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Charles Sifford is an African-American championship golfer who was instrumental in desegregating the PGA.
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Born on June 2, 1922, in Charlotte, North Carolina, Charles Sifford developed a passion for golf, going on to win multiple Negro Open championships and challenging the Professional Golf Association's whites-only rule. Sifford succeeded in desegregating the organization despite harassment and death threats, and was a contender in subsequent PGA tours. He wrote the 1992 autobiography Let Me Play.
American golfer Charles Sifford was born on June 2, 1922, in Charlotte, North Carolina. Considered the Jackie Robinson of golf, Charlie Sifford broke the game's stringent color barrier in 1961 when he became the first black athlete to compete on the PGA tour. His early exposure to golf came on the courses of North Carolina, where Sifford worked as a caddie. He earned 60 cents a day on the course—nearly of all of which went into the pocket of his mom to help keep the household going.
Sifford was a quick learner, however, and by the age of 13 he could shoot par. He realized then that he wanted to make golf his full time job. He also realized that he wanted what, to many, seemed impossible: the chance to play in golf's biggest tournaments against its best players.
As a young golfer, Sifford strung together a living. He turned to coaching, directing the game of big band leader and singer Billy Eckstine. He also played, picking up impressive victories at non-PGA sanctioned events. He dominated the Negro National Open, capturing the title six times in the 1950s.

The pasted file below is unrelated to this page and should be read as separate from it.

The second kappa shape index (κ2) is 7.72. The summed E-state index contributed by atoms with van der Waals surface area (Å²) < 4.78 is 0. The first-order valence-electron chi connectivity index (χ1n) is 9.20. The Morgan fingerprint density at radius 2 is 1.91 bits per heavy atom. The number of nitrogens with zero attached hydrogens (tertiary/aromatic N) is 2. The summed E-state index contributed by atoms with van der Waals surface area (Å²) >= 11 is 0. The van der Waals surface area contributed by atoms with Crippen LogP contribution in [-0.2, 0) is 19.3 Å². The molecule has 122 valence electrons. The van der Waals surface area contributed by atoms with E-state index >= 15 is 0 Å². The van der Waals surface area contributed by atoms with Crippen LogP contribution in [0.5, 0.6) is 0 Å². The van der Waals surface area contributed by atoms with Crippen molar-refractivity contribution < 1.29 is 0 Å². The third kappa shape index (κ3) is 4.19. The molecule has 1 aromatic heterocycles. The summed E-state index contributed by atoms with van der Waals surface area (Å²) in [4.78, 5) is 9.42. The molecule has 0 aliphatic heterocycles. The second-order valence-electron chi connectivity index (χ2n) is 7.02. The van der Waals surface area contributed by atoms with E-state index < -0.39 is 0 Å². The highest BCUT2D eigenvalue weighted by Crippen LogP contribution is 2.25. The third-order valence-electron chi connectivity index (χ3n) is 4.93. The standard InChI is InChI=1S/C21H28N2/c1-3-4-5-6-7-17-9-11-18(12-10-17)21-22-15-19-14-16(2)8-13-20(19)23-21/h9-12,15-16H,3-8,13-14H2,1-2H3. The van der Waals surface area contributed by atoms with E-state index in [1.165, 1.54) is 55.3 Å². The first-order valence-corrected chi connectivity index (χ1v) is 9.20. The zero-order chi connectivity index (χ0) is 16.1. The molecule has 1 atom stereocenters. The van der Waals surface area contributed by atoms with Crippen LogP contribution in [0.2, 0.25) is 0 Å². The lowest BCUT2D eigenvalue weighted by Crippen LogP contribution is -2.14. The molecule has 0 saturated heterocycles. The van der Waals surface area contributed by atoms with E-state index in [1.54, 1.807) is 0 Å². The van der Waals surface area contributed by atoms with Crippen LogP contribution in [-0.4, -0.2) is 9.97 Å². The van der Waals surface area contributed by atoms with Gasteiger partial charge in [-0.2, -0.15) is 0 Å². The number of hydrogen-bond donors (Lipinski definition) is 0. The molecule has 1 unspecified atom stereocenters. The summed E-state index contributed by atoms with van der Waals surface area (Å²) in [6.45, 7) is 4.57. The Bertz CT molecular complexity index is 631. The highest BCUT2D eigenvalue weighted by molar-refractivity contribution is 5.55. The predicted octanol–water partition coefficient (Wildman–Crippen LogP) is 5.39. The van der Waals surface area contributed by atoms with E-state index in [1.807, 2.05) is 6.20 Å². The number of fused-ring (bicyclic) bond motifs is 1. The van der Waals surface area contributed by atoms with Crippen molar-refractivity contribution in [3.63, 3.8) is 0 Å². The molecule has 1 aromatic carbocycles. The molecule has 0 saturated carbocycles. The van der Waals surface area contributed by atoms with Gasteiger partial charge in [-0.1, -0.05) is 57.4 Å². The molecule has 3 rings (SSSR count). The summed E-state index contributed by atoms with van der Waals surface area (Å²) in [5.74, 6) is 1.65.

It helped that he had the encouragement and friendship of some of sports' most prominent black athletes; men such as professional boxers "Sugar" Ray Robinson and Joe Louis, as well as pitcher Don Newcombe. The list also included Jackie Robinson, who'd broken baseball's color barrier in 1947. The same year he broke into the major leagues, Robinson counseled Sifford on the golfer's quest to make it on the PGA tour. "He asked me if I was a quitter," Sifford later recounted. "He said, 'OK, if you're not a quitter, go ahead and take the challenge. If you're a quitter, there's going to be a lot of obstacles you're going to have to go through to be successful in what you're trying to do.' I made up my mind I was going to do it. I just did it. Everything worked out perfect, I think."
Meanwhile, as the Civil Rights era started to take shape, pressure was mounting on the PGA to strip out its offensive "Caucasian Only" membership clause from its bylaws. The first major hurdle was crossed in 1948, when African-American golfers Bill Spider and Teddy Rhodes finished with good enough scores at the Los Angeles Open to earn automatic entry into the PGA-sponsored Richmond Open in California. But paranoid tour officials blocked their entry. They also did some legal side-stepping by getting sponsors to agree to label their tournaments, "Open Invitationals" in order not to invite black players to compete in the events.
Yet, for Sifford some important groundwork had been laid. In 1957, he made history when he not only qualified for the Long Beach Open, but won it, making him the first the African-American golfer to beat white players in a PGA co-sponsored tournament.
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